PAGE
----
"Allow me to be concerned," says Lionel Austin Wilcox, of Lafayette.
"My wife asked me to type and print for her a copy of 21 quotes from a collection of 70-plus of her favorite biblical quotes; she had marked each with a pencil.
"Noticeably UNMARKED was: 'My husband is wise. He is the king and priest of our home. He makes godly decisions.'
"I am still thinking…"
Robert Cabes says Lenten observances "remind me of my childhood, when the Friday abstinence was a serious issue, with dire consequences if you strayed.
"I attended St. Michael’s School in New Orleans, two blocks from my home. The school had an unusual policy — students could pick one day a week to walk home for lunch.
"I selected Friday, walking home to share a fried shrimp po-boy from a neighborhood store.
"I remember asking my mother why all the nuns stressed the sacrifice theme, when we were eating that po-boy!
"My mother responded by telling me that 'in places other than south Louisiana, school children will be eating codfish balls or peanut butter sandwiches.'”
Call the police!
Carolyn Perry, of New Orleans, says, "In Tuesday's column was the comment, 'If you give a teacher a gun, there's no telling who she'd shoot.'
"Just wondering how many English teachers responded that it should be 'WHOM she'd shoot.' Bet the grammar police are locked and loaded!
"For the record, I think arming teachers, including grammarians, is a terrible idea."
Warren A. Perrin says, "We are doing research for my wife Mary's book about traiteurs, Créole secret doctors, native Louisiana medicinal plants and the medicines that can be made from them, and also old-time home remedies of south Louisiana.
"Examples are the famous 'hot toddy' — made with or without a shot of whiskey, but 'with' was far more efficacious; scaring someone to get rid of hiccups; curing a wart with the white 'milk' that leaks out when a fig tree leaf is broken off, and putting elderberry leaves under a hat to prevent sunstroke.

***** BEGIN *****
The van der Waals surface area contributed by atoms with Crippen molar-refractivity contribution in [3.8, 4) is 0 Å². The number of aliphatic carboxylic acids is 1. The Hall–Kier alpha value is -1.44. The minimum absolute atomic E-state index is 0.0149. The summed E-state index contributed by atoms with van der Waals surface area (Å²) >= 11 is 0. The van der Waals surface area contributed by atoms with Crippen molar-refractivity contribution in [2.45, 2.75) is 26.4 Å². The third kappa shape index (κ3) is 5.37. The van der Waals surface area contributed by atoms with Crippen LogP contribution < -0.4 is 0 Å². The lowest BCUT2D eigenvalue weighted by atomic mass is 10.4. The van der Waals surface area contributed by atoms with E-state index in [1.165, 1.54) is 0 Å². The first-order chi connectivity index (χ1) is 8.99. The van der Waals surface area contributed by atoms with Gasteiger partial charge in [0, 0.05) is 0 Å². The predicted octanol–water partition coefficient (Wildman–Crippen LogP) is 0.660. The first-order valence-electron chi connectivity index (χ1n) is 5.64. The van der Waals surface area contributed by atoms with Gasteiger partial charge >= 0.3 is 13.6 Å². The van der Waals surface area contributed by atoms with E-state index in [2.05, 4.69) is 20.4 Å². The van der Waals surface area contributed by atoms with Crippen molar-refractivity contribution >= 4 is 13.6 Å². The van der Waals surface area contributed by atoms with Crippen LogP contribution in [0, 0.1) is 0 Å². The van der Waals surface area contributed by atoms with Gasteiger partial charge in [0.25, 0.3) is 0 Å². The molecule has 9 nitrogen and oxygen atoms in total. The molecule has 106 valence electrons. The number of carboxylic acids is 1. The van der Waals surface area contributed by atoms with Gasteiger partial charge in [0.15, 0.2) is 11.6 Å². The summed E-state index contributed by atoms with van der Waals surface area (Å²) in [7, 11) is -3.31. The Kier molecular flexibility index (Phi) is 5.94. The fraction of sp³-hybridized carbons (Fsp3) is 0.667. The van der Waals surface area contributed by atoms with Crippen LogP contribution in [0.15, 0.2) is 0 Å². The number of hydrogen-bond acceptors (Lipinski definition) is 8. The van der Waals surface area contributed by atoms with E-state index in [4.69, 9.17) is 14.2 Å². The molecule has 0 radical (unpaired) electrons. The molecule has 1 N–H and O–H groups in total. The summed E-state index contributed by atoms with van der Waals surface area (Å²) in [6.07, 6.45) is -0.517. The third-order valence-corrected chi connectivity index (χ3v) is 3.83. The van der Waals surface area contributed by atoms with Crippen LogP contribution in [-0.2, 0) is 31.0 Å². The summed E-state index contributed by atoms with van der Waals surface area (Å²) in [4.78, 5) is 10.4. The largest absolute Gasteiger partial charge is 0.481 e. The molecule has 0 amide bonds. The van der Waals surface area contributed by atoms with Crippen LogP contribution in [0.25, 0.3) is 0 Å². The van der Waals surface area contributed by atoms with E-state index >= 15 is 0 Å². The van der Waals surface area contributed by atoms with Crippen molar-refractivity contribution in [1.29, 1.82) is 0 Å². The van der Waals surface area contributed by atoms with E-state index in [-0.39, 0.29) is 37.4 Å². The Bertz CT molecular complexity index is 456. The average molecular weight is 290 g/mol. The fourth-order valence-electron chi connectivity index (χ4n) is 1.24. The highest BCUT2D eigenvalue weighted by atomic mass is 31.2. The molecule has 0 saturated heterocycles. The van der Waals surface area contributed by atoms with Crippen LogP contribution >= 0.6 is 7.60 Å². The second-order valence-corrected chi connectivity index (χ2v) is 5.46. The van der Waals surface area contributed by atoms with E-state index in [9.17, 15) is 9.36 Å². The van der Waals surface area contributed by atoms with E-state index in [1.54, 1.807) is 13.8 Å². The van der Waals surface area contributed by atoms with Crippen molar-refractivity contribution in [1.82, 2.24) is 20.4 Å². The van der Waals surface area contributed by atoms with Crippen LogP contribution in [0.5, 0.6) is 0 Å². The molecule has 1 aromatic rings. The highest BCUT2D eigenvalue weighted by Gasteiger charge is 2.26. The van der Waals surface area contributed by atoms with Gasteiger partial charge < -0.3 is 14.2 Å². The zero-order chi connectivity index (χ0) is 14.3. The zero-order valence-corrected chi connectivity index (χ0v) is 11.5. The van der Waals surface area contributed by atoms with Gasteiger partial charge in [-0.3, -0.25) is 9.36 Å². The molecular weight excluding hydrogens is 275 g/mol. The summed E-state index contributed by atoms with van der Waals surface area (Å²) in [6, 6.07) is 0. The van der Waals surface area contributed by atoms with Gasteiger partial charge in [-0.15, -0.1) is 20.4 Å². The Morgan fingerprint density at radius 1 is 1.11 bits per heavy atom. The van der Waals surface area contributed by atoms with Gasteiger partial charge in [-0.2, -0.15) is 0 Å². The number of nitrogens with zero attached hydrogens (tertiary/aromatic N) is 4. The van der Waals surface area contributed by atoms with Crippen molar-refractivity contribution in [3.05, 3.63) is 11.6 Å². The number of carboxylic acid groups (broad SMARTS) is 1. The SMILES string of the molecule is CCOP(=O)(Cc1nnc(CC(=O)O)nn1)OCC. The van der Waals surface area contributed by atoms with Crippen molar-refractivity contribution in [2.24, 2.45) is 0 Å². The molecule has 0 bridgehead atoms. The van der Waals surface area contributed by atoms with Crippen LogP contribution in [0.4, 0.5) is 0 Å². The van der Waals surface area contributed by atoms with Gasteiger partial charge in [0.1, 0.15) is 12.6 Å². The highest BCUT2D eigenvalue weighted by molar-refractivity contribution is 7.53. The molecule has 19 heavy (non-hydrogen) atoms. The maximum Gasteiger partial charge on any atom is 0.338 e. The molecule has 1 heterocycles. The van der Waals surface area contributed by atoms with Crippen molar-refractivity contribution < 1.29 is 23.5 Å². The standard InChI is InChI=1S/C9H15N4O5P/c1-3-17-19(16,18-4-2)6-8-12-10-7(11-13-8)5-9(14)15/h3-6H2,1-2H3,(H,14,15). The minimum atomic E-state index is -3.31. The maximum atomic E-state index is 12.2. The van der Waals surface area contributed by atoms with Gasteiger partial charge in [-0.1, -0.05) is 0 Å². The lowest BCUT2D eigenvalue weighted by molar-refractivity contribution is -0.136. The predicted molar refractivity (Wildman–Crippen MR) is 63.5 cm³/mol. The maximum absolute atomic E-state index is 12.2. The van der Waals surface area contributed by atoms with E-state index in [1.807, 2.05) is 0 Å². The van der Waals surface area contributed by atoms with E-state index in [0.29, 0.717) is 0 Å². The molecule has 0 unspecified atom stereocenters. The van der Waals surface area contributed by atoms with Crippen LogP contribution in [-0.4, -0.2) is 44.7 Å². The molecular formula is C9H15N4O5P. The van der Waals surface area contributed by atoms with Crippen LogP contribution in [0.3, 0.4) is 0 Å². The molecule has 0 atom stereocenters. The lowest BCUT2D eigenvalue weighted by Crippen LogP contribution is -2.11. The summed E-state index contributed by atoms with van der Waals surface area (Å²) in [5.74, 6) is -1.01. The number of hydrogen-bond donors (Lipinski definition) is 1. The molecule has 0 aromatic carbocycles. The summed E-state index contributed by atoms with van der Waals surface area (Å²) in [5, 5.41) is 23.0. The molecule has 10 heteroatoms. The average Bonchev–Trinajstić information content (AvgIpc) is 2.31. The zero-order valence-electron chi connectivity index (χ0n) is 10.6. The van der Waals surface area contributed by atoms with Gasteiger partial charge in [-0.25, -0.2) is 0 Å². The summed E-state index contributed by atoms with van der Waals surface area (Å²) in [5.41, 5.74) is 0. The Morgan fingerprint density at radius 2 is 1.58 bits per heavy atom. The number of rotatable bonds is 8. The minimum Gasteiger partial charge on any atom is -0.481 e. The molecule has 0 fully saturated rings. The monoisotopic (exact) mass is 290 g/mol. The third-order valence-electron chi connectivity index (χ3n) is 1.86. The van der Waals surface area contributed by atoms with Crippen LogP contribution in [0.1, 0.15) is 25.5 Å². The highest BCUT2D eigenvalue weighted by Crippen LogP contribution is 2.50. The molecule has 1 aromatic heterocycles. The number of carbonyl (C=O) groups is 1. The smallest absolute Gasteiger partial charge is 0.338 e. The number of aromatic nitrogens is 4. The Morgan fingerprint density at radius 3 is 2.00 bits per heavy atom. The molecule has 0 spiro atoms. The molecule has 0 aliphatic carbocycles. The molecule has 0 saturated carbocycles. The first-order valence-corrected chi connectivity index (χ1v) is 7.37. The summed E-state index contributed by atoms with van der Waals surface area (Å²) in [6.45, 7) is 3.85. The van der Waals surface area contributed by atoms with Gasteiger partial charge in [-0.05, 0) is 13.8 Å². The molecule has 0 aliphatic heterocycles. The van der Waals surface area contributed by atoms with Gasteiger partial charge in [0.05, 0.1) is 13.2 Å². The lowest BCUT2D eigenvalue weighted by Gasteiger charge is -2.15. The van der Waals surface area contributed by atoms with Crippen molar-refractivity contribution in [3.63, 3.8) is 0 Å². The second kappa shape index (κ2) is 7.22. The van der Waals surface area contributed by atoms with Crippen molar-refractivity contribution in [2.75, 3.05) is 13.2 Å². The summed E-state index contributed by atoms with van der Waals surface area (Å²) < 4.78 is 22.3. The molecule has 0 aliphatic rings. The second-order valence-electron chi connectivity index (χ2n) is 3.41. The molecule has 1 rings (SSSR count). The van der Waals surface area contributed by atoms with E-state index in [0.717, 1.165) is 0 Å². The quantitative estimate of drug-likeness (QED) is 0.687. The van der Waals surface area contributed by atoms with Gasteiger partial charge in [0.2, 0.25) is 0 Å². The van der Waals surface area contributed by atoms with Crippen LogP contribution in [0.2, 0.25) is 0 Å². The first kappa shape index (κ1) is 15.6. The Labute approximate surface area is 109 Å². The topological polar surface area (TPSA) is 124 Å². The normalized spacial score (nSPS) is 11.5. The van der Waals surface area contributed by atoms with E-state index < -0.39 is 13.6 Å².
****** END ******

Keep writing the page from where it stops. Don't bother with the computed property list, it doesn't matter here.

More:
Your readers can email Mary and me at firstname.lastname@example.org.
If used in the book, the submitter will be a given a free copy upon publication.
Alex "Sonny" Chapman, of Ville Platte, adds to our collection of stories about "earworms," those bits of songs that get embedded in our heads:
"After a 20-year hiatus, I am returning to the ski slopes of Colorado. My first ski instructor advised that we get a song in our heads, to develop a rhythm as we sailed down the hills.
"So for several ski seasons I would prep for my vacation by listening to classic rock. One year I zeroed in on 'One Way Out' by the Allman Brothers.
"Imagine my surprise when, halfway down the hill, I was stuck with 'Tomorrow' from 'Annie' guiding my gravity-defying turns.
"Then it hit me: my then 5-year-old daughter Alexis, swinging in the backyard and and singing away. A big smile came to my chilly face."
Tangled up in blue
David Norwood has the blues:
"On Friday's Advocate front page was a picture of Baton Rouge's River Center, with the line of flags showing our history.
"First in llne is the French flag of Pierre Le Moyne, Sieur d'Iberville in 1699. That flag was white, not blue. It is in the rotunda of the State Capitol.
"Mayor Tom Ed McHugh corrected the error years ago; how did it turn back to blue again?
"You can look it up in the book 'Flags of Louisiana.'"
Cheryl M. Litwin, of Metairie, says, "We were driving past a large yard sale when my son was about 4 years old.
“'Mommy, are those people CRAZY?,' he proclaimed.
"I asked what people and why would he say that, to which he replied, 'They’re SELLING their clothes!'”
And also Plutocrats…
Ted Dalrymple, of Harvey, says, "I recently noted the item in your column about Pluto being reinstated as a planet.
"I'm sure this must have been greatly appreciated by all the Plutonians."
A season for weeds
Strange plants cover unmown yard
Might learn to love them